Digital Spy

Search Digital Spy
11

Movies Review

Shutter Island

By
Shutter Island
Released on Friday, Mar 12 2010

The fourth collaboration between legendary director Martin Scorsese and superstar Leonardo DiCaprio (following Gangs Of New York, The Aviator and The Departed), Shutter Island sees the pair wrestling with psychological trauma on an island housing an institution for the criminally insane. It may not be quite as punchy or immediate as their 2006 Oscar-winning cop drama, but it's a strong and at times gripping offering from Hollywood's cosiest A-list filmmaker/star pairing.

Something of a departure for Scorsese, Shutter Island is his tilt into Alfred Hitchcock territory - it's a deftly plotted genre mash-up with shades of Vertigo, classic noir Laura and Sam Fuller's Shock Corridor (as Scorsese himself admits). The story brings US Federal Marshall Teddy Daniels (DiCaprio) and his partner Chuck Aule (Mark Ruffalo) to the titular island to investigate the disappearance of hospital inmate Rachel Solando (Emily Mortimer). Faced with resistance from doctors John Cawley (a calm yet sinister Ben Kingsley) and Jeremiah Naehring (Max von Sydow), Daniels and Aule start to uncover the island's secrets.

Daniels's dogged determination is undermined by his health, as sea-sickness, migraines and nightmares start to get the better of him. His wife Dolores, played with a detached coolness by Michelle Williams, died in a tragic fire years ago and Teddy experiences painful visions of her, along with flashbacks to the brutality he inflicted on others as a US soldier in World War II - Scorsese revisiting the theme of violence. When Daniels admits to his partner that he has an ulterior motive for being on the island (arsonist Andrew Laeddis, who lit the match that killed his wife, is a resident at the hospital), the story begins to reveal itself in a way that lends every exchange extra meaning.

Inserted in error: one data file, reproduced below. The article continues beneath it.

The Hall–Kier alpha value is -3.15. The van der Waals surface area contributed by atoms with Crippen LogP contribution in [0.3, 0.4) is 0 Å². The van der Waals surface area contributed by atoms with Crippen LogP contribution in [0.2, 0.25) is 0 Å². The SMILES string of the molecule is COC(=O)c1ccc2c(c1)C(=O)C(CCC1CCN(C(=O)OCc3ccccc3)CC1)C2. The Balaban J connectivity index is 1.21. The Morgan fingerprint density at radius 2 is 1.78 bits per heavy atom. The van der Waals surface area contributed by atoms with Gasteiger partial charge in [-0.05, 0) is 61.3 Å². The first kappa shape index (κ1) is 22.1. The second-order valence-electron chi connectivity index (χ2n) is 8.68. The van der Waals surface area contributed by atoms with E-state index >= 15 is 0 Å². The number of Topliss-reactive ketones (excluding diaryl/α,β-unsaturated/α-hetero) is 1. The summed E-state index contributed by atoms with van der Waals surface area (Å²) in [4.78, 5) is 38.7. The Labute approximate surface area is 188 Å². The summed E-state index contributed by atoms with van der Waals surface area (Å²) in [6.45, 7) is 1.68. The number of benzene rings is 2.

Clues to Shutter's plot revelations are scattered throughout from an early stage, and in truth its closing five minutes leaves what precedes it looking a tad preposterous and pointless. However, it's to Scorsese's credit that he keeps up the intrigue with a succession of masterfully constructed set pieces. As Daniels stalks through the dimly lit rooms of the island's high-security compound, lighting matches to illuminate the darkness, the tension is ratcheted up. Scorsese clearly relishes zipping his camera around the tight, claustrophobic interiors of the Ashcliffe hospital. It's when the story moves away from the island by flashing back in time that the pace relents and loses some of its suspense, spooky mood and atmosphere.

DiCaprio gives a resilient performance, delving into the physical and psychological depths that he has hit with almost every role of late. His sombreness fits the tone of the film well, but as an actor he's beginning to feel like he's recycling past roles. There's not that much discernable difference between his character here and those he played in any of his films stretching back to The Aviator. The exuberance and joy he expressed in Titanic and Catch Me If You Can seem like a world away. As enjoyable as Shutter Island is, it further underlines that DiCaprio needs to find a lighter mood before he falls any deeper into Christian Bale-style po-faced seriousness.


> What do you think of the movie? Share your views

You May Like

Comments

Loading...